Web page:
WJ hosts the MCPS Orchestra Festival

The WJ Concert Orchestra performs under the conduction of Kelly Butler.

WJ hosted the annual MCPS Orchestra Festival in March. Fourteen orchestras from 10 schools performed to a panel of judges to determine who would move onto States. The Walter Johnson Symphonic Orchestra, conducted by Music Department head, Christopher Kosmaceski, and the Walter Johnson Concert Orchestra, conducted by Michael Helgerman and Kelly Butler, each performed three pieces. The ensembles are graded on a scale to reflect their work. The best is a “1,” which is “Superior;” a “5” is the worst score they can receive.

The Walter Johnson Concert Orchestra played three pieces: “Luminescence” by Alan Lee Silva, “Adagio Cantabile” by Ludwig van Beethoven and arranged by Carrie Lane Gruselle and “Sea Songs” by Vaughn Williams and arranged by Robert Longfield. They received three “1s,” resulting in an overall score of superior.

Freshman Bertie Bennet plays cello in concert orchestra and shed some insight on what it takes to perform well.

“Paying attention in orchestra class and listening to the conductors notes,” were two things that attributed to the Orchestra’s high score, Bennett said.

Another reason why orchestras are so special, lies in the intertwinedness between the musicians.

“It is impossible to compare listening to music to being in the center of a group playing music. It’s just a different way of experiencing music when you’re in the middle of seventy people playing a piece,” Bennett said.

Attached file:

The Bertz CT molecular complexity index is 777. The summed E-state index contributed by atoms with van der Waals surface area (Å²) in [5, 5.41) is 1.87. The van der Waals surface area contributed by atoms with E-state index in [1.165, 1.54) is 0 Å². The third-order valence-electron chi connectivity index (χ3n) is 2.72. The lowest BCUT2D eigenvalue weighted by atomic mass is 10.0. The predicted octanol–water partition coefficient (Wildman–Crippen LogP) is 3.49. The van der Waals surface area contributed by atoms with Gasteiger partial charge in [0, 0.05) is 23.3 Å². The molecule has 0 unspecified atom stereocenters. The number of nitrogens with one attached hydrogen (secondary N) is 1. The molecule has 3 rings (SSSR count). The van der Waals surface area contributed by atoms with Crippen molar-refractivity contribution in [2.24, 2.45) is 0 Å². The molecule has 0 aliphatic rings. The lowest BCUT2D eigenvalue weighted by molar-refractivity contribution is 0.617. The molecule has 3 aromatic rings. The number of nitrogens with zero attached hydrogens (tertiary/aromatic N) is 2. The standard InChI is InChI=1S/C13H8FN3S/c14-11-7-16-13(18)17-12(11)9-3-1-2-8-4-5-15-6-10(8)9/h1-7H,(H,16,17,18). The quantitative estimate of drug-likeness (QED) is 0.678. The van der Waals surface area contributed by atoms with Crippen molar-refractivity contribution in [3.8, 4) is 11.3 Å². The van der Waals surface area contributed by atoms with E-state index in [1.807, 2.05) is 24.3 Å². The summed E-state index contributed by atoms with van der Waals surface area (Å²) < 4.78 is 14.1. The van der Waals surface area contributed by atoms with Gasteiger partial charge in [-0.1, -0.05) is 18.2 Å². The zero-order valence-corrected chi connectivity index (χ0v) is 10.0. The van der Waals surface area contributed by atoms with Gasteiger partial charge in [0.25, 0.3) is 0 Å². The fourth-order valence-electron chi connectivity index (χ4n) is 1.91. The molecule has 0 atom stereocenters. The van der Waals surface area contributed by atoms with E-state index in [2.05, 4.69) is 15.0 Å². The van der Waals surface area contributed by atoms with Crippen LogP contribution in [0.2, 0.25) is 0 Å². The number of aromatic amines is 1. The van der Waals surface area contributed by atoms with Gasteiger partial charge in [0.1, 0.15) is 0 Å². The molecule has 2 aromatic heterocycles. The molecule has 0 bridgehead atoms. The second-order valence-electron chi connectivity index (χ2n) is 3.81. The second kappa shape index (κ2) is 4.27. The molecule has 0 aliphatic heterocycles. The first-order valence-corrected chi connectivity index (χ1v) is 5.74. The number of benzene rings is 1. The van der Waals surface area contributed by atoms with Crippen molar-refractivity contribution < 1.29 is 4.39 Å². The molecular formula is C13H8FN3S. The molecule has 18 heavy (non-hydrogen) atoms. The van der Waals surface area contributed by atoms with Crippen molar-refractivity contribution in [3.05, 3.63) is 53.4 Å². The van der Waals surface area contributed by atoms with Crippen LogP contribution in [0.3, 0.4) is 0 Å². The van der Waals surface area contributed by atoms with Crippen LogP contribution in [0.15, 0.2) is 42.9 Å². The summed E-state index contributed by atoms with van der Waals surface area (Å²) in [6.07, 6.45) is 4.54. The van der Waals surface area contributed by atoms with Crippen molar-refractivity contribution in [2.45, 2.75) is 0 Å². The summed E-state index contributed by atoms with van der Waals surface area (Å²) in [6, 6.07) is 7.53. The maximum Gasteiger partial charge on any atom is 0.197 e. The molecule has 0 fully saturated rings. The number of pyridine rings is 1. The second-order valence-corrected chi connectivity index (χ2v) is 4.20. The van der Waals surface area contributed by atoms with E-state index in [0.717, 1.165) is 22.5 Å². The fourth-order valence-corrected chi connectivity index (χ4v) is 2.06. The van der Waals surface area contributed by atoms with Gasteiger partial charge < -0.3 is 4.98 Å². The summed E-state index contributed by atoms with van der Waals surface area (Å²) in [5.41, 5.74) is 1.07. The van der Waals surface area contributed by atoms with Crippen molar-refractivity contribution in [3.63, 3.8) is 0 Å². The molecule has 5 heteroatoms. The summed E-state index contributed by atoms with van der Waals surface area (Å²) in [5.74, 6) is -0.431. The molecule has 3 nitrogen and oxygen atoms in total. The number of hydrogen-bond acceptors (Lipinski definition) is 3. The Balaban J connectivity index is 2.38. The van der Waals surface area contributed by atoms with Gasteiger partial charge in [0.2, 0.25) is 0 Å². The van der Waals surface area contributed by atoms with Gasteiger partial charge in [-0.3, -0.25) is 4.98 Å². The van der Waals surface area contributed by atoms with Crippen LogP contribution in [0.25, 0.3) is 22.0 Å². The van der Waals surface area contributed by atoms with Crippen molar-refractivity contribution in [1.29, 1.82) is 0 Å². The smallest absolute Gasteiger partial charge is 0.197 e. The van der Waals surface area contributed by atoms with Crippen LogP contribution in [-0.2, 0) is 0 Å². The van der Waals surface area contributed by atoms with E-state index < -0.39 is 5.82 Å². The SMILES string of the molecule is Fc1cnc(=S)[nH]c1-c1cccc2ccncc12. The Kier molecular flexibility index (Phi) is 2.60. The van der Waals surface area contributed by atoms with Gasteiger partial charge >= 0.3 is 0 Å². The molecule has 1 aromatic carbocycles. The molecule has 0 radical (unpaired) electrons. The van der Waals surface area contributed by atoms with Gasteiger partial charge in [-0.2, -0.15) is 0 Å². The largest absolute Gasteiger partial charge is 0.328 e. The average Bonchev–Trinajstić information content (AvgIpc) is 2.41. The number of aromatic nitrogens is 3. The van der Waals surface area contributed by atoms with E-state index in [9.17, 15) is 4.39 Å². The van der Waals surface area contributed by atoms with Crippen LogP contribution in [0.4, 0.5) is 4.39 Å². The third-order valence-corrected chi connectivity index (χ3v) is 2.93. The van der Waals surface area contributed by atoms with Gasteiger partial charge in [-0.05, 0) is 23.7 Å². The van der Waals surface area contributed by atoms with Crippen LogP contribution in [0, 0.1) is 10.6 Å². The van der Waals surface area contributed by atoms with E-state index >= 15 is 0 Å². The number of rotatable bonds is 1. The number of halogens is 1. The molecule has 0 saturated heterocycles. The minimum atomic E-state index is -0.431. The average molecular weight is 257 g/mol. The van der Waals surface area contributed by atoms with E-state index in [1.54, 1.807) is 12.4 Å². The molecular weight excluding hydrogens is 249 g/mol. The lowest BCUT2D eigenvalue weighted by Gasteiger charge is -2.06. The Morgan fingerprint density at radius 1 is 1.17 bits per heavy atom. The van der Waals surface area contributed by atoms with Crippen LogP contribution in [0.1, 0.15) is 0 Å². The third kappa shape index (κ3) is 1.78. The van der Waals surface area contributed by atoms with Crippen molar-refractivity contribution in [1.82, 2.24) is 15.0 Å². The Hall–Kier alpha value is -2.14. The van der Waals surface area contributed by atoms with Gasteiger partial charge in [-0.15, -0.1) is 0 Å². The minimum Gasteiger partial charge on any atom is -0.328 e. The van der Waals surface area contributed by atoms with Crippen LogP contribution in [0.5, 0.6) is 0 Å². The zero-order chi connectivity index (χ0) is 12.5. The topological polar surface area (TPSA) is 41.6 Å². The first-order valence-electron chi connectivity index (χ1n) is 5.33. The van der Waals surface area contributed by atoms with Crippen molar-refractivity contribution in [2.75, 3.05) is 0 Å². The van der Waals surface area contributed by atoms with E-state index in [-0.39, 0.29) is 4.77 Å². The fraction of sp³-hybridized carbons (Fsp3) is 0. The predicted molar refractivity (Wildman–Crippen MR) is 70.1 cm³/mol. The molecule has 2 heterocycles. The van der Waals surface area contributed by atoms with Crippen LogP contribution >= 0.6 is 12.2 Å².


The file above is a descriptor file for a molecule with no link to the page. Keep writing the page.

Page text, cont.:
The Walter Johnson Symphonic Orchestra played three pieces, as well: “Hillpoint Fantasy” by Jared Spears, “Hungarian Dance No. 1” by Johannes Brams and “Overture” from Orpheus in the Underworld by Jaques Offenbach and arranged by Louis Bergonzi. After their performance, they received two “1’s” and one “2” resulting in an overall score of superior.

You’re always nervous because of pressure… You’re being judged constantly.

— percussionist, junior Tim Swartz

On top of the pressure to play well, the burden comes from the pieces themselves. Swartz mentioned that his favorite piece to play was “Overture” from Orpheus in the Underworld.

“The pieces were challenging. They’re very long, but they’re really fun and engaging,” Swartz said.

In order to better prepare for the concert, the orchestra used different practice methods.

“Everybody chose a different spot in the room where they don’t normally sit, so we got to hear the parts better and hear our blend as an orchestra,” violinist, senior Gaby Hoenig said.

Her favorite piece was also “Overture” from Orpheus in the Underworld. Beyond the pieces, Hoenig’s love for the orchestra stems from the environment it creates.

“I love being part of a group that makes something bigger than themselves. Mr. K says that you’re only as good as your worst player… Everyone in that group is so good and everyone’s so dedicated and we really make a great sound I’ve never been able to make in any other group before. It’s really fun to have that community,” Hoenig said.